Allison’s Story – When the Doctor Becomes the Patient

Session 62

Session 62

In this episode, Ryan and Allison talk about what it’s like when the doctor becomes the patient. Specifically, Allison shares her personal story of being diagnosed with Crohn’s disease,  its impact on her practice and her family, and the most important lessons learned.

This is something we need to understand being the ones who usually are well and who treat patients and that is to try to relate to somebody when you’ve never had that experience before. Becoming a patient when you’re the one used to treating other people’s illnesses certainly gives you a totally new perspective toward patient care.

Today, Allison gives you a huge glimpse of what it’s like to be a patient as we try to bridge the separation between the “well” and the “sick.” You need to understand and reflect on the patients who come to you for help and trying to put yourself in their shoes that we all must strive for if you want to become a better physician.

Here are the highlights of the conversation with Ryan and Allison:

Allison discusses her health condition:

  • Allison started losing weight
  • Running to the bathroom 5-6 times a day and being really sick
  • Focusing too much on patient care and not focusing on herself
  • Realizing that something was not right
  • Calling her primary care physician
  • Going to a gastroenterologist for a consult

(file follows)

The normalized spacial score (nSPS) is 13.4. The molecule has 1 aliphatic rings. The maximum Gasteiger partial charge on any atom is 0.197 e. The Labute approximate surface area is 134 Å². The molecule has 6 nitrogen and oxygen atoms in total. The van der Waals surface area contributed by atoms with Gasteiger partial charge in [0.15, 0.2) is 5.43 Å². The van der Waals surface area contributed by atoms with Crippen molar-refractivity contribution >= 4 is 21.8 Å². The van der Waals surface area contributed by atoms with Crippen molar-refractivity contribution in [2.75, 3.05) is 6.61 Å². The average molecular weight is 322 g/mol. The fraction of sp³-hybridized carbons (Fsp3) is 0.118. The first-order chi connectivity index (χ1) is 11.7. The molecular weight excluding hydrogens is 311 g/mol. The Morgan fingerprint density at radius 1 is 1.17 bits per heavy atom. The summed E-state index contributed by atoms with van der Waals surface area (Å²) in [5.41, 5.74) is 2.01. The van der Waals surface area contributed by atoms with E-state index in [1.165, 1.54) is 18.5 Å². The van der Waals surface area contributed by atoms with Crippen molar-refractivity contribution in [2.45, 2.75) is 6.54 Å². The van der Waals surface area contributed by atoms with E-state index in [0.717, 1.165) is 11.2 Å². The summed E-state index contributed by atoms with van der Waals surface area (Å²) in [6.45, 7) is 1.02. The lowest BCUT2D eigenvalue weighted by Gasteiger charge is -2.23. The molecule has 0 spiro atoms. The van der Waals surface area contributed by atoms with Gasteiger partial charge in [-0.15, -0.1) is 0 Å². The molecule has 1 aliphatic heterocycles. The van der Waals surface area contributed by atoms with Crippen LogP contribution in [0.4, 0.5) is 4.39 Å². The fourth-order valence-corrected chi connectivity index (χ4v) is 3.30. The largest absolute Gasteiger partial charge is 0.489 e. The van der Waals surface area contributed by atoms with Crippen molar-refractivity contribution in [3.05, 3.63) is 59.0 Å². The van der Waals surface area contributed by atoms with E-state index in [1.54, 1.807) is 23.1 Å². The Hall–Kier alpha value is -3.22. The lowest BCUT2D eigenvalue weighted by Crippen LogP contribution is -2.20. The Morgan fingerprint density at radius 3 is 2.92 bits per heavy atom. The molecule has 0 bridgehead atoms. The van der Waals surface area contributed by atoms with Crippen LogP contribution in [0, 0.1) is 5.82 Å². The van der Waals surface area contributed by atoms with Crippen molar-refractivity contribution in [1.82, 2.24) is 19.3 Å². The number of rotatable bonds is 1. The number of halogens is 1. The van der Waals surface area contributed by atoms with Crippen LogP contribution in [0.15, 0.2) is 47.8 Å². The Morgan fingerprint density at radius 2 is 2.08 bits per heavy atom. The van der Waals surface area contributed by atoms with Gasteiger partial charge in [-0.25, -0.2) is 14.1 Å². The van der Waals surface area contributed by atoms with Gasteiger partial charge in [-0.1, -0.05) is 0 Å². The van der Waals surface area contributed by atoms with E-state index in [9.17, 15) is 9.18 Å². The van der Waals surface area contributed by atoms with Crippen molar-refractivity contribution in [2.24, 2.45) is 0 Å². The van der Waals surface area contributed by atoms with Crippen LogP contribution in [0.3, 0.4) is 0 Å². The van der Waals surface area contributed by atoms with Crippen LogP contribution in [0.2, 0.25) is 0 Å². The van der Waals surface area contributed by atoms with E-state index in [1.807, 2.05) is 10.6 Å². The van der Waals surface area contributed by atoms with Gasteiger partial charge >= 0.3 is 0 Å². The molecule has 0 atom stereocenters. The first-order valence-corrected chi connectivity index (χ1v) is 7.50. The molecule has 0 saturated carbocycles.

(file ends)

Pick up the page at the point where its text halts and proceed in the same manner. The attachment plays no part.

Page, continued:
• Going through a colonoscopy
  • Getting diagnosed with Crohn’s disease

From being a physician to becoming a patient:

  • Feeling vulnerable and in need of help
  • Although having a background in medicine but not knowing what specific treatments she needed
  • Not knowing what the future held
  • A humbling experience and having a new perspective

Allison’s silver linings:

  • Having a background in medicine
  • Having a basic understanding about the disease, outlook, and general treatments

Biggest lessons:

  • Try to think what it’s like to be a patient that doesn’t have the resources
  • Going to forums and being able to talk to other people going through the same thing
  • Take the time as a physician about how the patient is feeling, their fears and anxieties. This is part of the treatment.
  • Respond to your patients as immediately as possible.
  • Make friends with the nurses. They’re very nice people who take care of their patients.
  • Meeting a community of other patients with Crohn’s disease who are trying to raise money and awareness.